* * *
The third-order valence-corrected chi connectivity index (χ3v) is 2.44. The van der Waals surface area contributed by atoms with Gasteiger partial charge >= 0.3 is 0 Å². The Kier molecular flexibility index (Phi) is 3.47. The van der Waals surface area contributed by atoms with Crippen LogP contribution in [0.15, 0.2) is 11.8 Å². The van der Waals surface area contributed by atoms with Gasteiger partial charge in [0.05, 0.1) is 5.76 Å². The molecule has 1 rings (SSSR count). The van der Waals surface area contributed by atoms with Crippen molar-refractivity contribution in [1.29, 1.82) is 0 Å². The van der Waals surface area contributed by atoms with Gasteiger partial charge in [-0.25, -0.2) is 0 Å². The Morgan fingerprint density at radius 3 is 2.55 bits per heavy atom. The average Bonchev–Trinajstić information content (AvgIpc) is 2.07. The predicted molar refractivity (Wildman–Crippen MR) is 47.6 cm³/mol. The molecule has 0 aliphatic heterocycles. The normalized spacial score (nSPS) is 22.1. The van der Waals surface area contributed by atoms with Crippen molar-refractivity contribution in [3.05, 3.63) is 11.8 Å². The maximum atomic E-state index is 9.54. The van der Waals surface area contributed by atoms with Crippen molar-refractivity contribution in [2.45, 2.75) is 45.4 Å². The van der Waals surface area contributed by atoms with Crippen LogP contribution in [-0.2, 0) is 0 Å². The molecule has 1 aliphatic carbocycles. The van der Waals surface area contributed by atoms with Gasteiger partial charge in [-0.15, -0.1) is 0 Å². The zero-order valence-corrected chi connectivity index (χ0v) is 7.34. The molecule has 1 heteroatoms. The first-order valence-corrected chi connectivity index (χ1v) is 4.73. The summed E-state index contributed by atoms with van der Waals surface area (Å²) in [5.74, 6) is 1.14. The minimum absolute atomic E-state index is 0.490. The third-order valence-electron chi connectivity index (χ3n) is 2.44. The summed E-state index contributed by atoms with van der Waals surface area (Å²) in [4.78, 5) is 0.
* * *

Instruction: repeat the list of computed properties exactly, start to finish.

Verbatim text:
The third-order valence-corrected chi connectivity index (χ3v) is 2.44. The van der Waals surface area contributed by atoms with Gasteiger partial charge >= 0.3 is 0 Å². The Kier molecular flexibility index (Phi) is 3.47. The van der Waals surface area contributed by atoms with Crippen LogP contribution in [0.15, 0.2) is 11.8 Å². The van der Waals surface area contributed by atoms with Gasteiger partial charge in [0.05, 0.1) is 5.76 Å². The molecule has 1 rings (SSSR count). The van der Waals surface area contributed by atoms with Crippen molar-refractivity contribution in [1.29, 1.82) is 0 Å². The van der Waals surface area contributed by atoms with Gasteiger partial charge in [-0.25, -0.2) is 0 Å². The Morgan fingerprint density at radius 3 is 2.55 bits per heavy atom. The average Bonchev–Trinajstić information content (AvgIpc) is 2.07. The predicted molar refractivity (Wildman–Crippen MR) is 47.6 cm³/mol. The molecule has 0 aliphatic heterocycles. The normalized spacial score (nSPS) is 22.1. The van der Waals surface area contributed by atoms with Crippen molar-refractivity contribution in [3.05, 3.63) is 11.8 Å². The maximum atomic E-state index is 9.54. The van der Waals surface area contributed by atoms with Crippen molar-refractivity contribution in [2.45, 2.75) is 45.4 Å². The van der Waals surface area contributed by atoms with Crippen LogP contribution in [-0.2, 0) is 0 Å². The molecule has 1 aliphatic carbocycles. The van der Waals surface area contributed by atoms with Gasteiger partial charge in [-0.15, -0.1) is 0 Å². The zero-order valence-corrected chi connectivity index (χ0v) is 7.34. The molecule has 1 heteroatoms. The first-order valence-corrected chi connectivity index (χ1v) is 4.73. The summed E-state index contributed by atoms with van der Waals surface area (Å²) in [5.74, 6) is 1.14. The minimum absolute atomic E-state index is 0.490. The third-order valence-electron chi connectivity index (χ3n) is 2.44. The summed E-state index contributed by atoms with van der Waals surface area (Å²) in [4.78, 5) is 0.